site is often scraped off to attain a surface elevation that will allow the site to become flooded or intersect the water table. This soil-like material at depth usually has much different texture, structure, chemistry, and biota than the overlying material that was removed. It is nearly devoid of organic matter content, depauperate in nitrogen, may have been compacted by construction activities, and lacks mychorrizal and microbial populations important to plant establishment and water-quality functions. This material cannot provide the same functions as an intact wetland soil, and the plants that can successfully reproduce in such material may not be the desired ones.
The soil organic matter content of created wetlands has consistently been found to be less than that of reference wetlands (Craft et al. 1988, 1999; Gwin et al. 1990; Moy and Levin 1991; Zedler and Langis 1991, Kentula et al. 1992a; Bishel-Machung et al. 1996; Shaffer and Ernst 1999). In a multiple wetland study (n=95), the average soil organic matter content of newly created wetlands did not change between 1987 and 1993, suggesting that there were no widespread improvements in wetland construction procedures to increase initial soil organic matter content (Shaffer and Ernst 1999). The vertical distribution of organic matter was also different in the profiles of created versus reference wetlands in Pennsylvania, with greater horizonation in the reference wetland soils (soil organic matter content significantly greater at depths of 5 centimeters (cm) than at 20 cm) than in the reference wetland soils (no significant difference in organic matter content at depths of 5 cm versus 20 cm). Although some researchers have reported increases in soil organic matter content in created wetlands over time (Lindau and Hossner 1981; Craft et al. 1988), others have found no significant relationship between soil organic matter content and project age (Bishel-Machung et al. 1996; Simenstad and Thom 1996; Shaffer and Ernst 1999). Low soil organic matter concentrations are associated with reduced levels of function, including poor establishment and growth of vegetation, poor habitat and food chain support for invertebrates and fish, and altered nutrient cycling (Shaffer and Ernst 1999).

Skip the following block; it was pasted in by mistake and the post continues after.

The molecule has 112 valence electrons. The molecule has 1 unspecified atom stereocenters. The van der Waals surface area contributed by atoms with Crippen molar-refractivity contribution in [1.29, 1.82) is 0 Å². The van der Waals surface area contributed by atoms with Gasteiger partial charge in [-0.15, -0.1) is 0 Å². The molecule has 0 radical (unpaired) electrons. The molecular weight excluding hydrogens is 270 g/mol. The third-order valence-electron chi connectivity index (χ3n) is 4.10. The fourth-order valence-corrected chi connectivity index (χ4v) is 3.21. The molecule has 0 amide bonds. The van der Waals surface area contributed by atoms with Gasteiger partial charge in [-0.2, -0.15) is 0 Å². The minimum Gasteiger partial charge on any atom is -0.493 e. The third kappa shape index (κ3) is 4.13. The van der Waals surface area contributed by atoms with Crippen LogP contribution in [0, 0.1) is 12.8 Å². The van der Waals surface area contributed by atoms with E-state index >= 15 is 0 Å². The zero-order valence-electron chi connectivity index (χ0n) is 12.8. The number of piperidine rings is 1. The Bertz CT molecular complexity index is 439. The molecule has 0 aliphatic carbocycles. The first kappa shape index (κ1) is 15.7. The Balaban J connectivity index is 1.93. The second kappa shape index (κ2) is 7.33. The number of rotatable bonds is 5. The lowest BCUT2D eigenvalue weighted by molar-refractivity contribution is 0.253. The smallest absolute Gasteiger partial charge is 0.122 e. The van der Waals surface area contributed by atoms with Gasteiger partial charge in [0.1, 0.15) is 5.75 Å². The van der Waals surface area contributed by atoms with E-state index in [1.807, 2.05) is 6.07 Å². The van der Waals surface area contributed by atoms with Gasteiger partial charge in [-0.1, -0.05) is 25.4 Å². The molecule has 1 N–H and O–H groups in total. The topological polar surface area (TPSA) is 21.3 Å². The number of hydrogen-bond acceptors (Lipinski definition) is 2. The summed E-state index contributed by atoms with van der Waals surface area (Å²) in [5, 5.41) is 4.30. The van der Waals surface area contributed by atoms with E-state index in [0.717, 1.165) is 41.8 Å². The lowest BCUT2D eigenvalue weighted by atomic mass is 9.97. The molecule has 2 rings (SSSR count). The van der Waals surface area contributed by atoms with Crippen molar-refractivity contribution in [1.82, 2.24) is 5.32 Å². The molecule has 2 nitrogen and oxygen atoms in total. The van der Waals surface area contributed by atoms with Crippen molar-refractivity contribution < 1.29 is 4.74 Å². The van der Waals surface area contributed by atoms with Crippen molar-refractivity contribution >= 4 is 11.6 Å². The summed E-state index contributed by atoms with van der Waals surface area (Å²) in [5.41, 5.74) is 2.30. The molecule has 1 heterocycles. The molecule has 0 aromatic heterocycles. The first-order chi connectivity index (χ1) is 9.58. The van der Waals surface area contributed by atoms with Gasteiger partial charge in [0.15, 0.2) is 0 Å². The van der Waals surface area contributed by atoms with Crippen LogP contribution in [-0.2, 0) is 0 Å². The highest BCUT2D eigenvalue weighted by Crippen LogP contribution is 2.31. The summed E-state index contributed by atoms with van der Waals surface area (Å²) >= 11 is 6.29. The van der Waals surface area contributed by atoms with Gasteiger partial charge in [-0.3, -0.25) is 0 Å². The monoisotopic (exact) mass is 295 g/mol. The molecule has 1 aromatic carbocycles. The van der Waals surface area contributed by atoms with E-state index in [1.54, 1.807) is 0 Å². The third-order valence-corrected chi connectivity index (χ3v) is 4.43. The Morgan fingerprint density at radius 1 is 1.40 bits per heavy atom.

Soil bulk density, which is the mass of soil per unit volume, has been found to be greater in created wetlands than in reference wetlands in at least two studies (Craft et al. 1991; Bishel-Machung et al. 1996). Soil texture also differed between created (n=44) and reference wetlands (n=20) in Pennsylvania: soils in created wetlands contained more sand and less clay at 20 cm, and reference wetlands were more silty than created wetlands were throughout the soil profile. Created wetlands may lack the redoximorphic features of low chroma and frequent redox depletions that are diagnostic of hydric soils (Confer and Niering 1992; Bishel-Machung et al. 1996).
Soil nutrient concentrations in created wetlands are generally lower